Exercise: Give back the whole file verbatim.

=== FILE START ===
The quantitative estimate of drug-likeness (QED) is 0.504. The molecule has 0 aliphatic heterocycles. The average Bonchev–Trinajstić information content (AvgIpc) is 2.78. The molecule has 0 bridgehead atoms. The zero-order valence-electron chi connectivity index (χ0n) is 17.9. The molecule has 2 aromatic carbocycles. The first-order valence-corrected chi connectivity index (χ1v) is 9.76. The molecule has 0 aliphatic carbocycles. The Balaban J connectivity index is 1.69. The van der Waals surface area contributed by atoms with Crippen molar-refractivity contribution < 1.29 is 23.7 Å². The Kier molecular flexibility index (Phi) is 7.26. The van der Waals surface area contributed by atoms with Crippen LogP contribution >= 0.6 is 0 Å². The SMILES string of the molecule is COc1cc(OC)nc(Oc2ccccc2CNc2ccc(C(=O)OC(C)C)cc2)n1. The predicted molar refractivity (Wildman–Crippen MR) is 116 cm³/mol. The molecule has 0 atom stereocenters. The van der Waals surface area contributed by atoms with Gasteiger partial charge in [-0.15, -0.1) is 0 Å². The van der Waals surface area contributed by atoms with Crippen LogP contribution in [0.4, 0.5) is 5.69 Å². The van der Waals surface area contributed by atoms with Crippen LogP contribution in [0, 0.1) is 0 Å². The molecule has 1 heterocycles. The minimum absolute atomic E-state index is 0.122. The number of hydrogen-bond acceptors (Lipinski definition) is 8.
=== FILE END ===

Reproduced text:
The quantitative estimate of drug-likeness (QED) is 0.504. The molecule has 0 aliphatic heterocycles. The average Bonchev–Trinajstić information content (AvgIpc) is 2.78. The molecule has 0 bridgehead atoms. The zero-order valence-electron chi connectivity index (χ0n) is 17.9. The molecule has 2 aromatic carbocycles. The first-order valence-corrected chi connectivity index (χ1v) is 9.76. The molecule has 0 aliphatic carbocycles. The Balaban J connectivity index is 1.69. The van der Waals surface area contributed by atoms with Crippen molar-refractivity contribution < 1.29 is 23.7 Å². The Kier molecular flexibility index (Phi) is 7.26. The van der Waals surface area contributed by atoms with Crippen LogP contribution >= 0.6 is 0 Å². The SMILES string of the molecule is COc1cc(OC)nc(Oc2ccccc2CNc2ccc(C(=O)OC(C)C)cc2)n1. The predicted molar refractivity (Wildman–Crippen MR) is 116 cm³/mol. The molecule has 0 atom stereocenters. The van der Waals surface area contributed by atoms with Gasteiger partial charge in [-0.15, -0.1) is 0 Å². The van der Waals surface area contributed by atoms with Crippen LogP contribution in [0.4, 0.5) is 5.69 Å². The van der Waals surface area contributed by atoms with Crippen LogP contribution in [0, 0.1) is 0 Å². The molecule has 1 heterocycles. The minimum absolute atomic E-state index is 0.122. The number of hydrogen-bond acceptors (Lipinski definition) is 8.